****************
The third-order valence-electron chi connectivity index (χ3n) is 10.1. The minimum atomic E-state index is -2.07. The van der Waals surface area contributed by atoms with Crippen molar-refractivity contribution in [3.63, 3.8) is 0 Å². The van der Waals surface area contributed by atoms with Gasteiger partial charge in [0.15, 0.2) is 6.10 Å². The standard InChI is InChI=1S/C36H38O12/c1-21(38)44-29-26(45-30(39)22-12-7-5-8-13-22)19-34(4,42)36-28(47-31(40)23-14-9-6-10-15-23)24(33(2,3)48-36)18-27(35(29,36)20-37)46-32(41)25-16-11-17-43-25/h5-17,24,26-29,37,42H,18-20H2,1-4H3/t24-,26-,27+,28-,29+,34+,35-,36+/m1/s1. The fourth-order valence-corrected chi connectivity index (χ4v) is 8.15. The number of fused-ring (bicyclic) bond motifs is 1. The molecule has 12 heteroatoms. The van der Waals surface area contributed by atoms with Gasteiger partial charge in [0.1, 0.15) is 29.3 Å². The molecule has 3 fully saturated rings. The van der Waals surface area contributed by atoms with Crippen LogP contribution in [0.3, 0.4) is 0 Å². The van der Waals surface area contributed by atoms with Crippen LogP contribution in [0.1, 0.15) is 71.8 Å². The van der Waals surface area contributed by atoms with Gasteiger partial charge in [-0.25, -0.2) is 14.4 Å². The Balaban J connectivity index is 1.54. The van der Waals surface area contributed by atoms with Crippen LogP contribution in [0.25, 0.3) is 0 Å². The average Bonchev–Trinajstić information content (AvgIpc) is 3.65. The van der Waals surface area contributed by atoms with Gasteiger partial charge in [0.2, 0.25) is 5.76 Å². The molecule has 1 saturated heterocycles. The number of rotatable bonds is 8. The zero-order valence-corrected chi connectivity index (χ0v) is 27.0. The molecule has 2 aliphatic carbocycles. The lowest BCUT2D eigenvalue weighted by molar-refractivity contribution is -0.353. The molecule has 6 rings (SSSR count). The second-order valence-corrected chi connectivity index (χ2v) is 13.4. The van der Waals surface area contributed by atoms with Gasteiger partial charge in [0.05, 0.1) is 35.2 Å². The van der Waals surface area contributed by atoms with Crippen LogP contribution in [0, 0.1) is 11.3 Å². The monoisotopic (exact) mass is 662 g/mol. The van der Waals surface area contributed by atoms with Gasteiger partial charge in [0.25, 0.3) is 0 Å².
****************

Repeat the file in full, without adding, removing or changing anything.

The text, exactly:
The third-order valence-electron chi connectivity index (χ3n) is 10.1. The minimum atomic E-state index is -2.07. The van der Waals surface area contributed by atoms with Crippen molar-refractivity contribution in [3.63, 3.8) is 0 Å². The van der Waals surface area contributed by atoms with Gasteiger partial charge in [0.15, 0.2) is 6.10 Å². The standard InChI is InChI=1S/C36H38O12/c1-21(38)44-29-26(45-30(39)22-12-7-5-8-13-22)19-34(4,42)36-28(47-31(40)23-14-9-6-10-15-23)24(33(2,3)48-36)18-27(35(29,36)20-37)46-32(41)25-16-11-17-43-25/h5-17,24,26-29,37,42H,18-20H2,1-4H3/t24-,26-,27+,28-,29+,34+,35-,36+/m1/s1. The fourth-order valence-corrected chi connectivity index (χ4v) is 8.15. The number of fused-ring (bicyclic) bond motifs is 1. The molecule has 12 heteroatoms. The van der Waals surface area contributed by atoms with Gasteiger partial charge in [0.1, 0.15) is 29.3 Å². The molecule has 3 fully saturated rings. The van der Waals surface area contributed by atoms with Crippen LogP contribution in [0.3, 0.4) is 0 Å². The van der Waals surface area contributed by atoms with Crippen LogP contribution in [0.1, 0.15) is 71.8 Å². The van der Waals surface area contributed by atoms with Gasteiger partial charge in [-0.25, -0.2) is 14.4 Å². The Balaban J connectivity index is 1.54. The van der Waals surface area contributed by atoms with Crippen LogP contribution in [0.25, 0.3) is 0 Å². The average Bonchev–Trinajstić information content (AvgIpc) is 3.65. The van der Waals surface area contributed by atoms with Gasteiger partial charge in [0.2, 0.25) is 5.76 Å². The molecule has 1 saturated heterocycles. The number of rotatable bonds is 8. The zero-order valence-corrected chi connectivity index (χ0v) is 27.0. The molecule has 2 aliphatic carbocycles. The lowest BCUT2D eigenvalue weighted by molar-refractivity contribution is -0.353. The molecule has 6 rings (SSSR count). The second-order valence-corrected chi connectivity index (χ2v) is 13.4. The van der Waals surface area contributed by atoms with Gasteiger partial charge in [0.05, 0.1) is 35.2 Å². The van der Waals surface area contributed by atoms with Crippen LogP contribution in [0, 0.1) is 11.3 Å². The monoisotopic (exact) mass is 662 g/mol. The van der Waals surface area contributed by atoms with Gasteiger partial charge in [0.25, 0.3) is 0 Å².